wing it, to

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wing it

To do or attempt something with little preparation in advance; to improvise. Oh man, I totally forgot that I'm supposed to do this presentation today—I'll just have to wing it.
See also: wing

wing it

to improvise; to do something extemporaneously. I lost my lecture notes, so I had to wing it. Don't worry. Just go out there and wing it.
See also: wing

wing it

Improvise, as in The interviewer had not read the author's book; he was just winging it. This expression comes from the theater, where it alludes to an actor studying his part in the wings (the areas to either side of the stage) because he has been suddenly called on to replace another. First recorded in 1885, it eventually was extended to other kinds of improvisation based on unpreparedness.
See also: wing

ˈwing it

(informal) do something without planning or preparing it first; improvise: I didn’t know I’d have to make a speech — I just had to wing it.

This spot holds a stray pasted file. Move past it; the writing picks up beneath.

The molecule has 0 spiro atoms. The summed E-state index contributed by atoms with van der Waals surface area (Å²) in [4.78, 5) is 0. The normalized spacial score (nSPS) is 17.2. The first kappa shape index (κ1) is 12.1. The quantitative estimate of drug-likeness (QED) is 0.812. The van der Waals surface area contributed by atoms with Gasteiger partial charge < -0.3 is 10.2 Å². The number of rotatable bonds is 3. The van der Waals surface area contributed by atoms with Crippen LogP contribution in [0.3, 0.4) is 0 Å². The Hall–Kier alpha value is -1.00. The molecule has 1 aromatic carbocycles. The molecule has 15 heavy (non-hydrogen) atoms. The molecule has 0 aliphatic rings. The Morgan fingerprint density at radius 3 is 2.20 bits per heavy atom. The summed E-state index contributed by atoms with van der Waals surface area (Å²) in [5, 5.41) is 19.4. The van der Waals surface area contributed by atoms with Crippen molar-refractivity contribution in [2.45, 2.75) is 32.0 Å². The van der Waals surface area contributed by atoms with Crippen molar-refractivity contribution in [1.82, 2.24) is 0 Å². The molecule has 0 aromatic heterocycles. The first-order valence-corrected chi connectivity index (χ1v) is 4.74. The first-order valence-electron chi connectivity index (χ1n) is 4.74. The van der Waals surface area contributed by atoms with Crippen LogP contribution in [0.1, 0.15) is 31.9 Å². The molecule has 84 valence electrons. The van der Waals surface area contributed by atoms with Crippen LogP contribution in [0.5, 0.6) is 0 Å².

See also: wing

wing it

tv. to improvise; to do something extemporaneously. Don’t worry. Just go out there and wing it.
See also: wing

wing it

Informal
To improvise: I hadn't prepared for the interview, so I had to wing it.
See also: wing

wing it, to

To improvise. This aeronautical-sounding cliché comes from the nineteenth-century theater, where it originally meant to study one’s part while standing in the wings because one has been called to replace an actor or actress on short notice. It soon was extended to mean improvisation of any kind. Thus Publishers Weekly (1971) used it to describe talk-show hosts interviewing authors whose books they had not read: “They can talk about the book, kind of winging it based on the ads.”
See also: wing